One other aspect of gears designers must consider is how they reverse motion: the driven gear spins in the opposite direction as the driving gear.
To make the output gear spin in the same direction as the input gear, some designers will use something called an idler gear.
The idler gear has no effect on the overall reduction. In a previous example it was shown that a 12:60 ratio results in a gear reduction of 5. One can similarly calculate the gear reduction on the idler gear set in two stages.
Gear Reduction 1 = 36 / 12 = 3
Gear Reduction 2 = 60 / 36 = 1.667
Overall Gear Reduction = Gear Reduction 1 x Gear Reduction 2 = 3 x 1.667 = 5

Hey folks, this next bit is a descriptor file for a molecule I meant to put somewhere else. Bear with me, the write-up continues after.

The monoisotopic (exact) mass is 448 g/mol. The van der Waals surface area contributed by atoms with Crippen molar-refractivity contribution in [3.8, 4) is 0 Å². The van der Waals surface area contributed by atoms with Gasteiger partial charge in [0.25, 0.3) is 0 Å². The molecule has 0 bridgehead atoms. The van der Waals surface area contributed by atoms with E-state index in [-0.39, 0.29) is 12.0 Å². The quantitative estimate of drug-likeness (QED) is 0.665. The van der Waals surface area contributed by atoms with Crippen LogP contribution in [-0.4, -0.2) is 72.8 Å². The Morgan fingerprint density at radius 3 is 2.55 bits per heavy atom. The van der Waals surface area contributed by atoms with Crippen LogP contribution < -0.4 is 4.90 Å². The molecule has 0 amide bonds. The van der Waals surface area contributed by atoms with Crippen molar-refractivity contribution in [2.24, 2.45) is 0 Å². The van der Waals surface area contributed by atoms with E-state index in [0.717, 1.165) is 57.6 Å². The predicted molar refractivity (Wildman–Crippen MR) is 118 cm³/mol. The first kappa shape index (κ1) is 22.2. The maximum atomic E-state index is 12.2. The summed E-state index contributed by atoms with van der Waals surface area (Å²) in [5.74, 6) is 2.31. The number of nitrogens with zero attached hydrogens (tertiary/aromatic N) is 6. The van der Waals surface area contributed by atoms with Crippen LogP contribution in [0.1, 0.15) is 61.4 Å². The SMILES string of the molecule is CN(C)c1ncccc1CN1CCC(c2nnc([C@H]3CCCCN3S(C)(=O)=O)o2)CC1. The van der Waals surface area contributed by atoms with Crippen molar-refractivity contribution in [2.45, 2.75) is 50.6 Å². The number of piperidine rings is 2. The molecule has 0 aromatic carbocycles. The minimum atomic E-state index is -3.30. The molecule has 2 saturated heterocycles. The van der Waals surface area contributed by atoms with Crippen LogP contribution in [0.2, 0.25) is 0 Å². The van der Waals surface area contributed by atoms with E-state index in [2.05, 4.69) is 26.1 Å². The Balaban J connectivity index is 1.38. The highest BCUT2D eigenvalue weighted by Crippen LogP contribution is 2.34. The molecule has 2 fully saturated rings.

The only gears that matter to reduction in a system like this are the first gear and the last gear.
Idler gears can be very useful, especially for spanning long distances; the below example shows how they can be used in a competition robot drivetrain.
Note that if a designer uses the wrong number of idlers, the drivetrain won’t function quite as well:
In the above example, the two wheels are spinning in opposite directions. Robots won’t drive anywhere when built this way.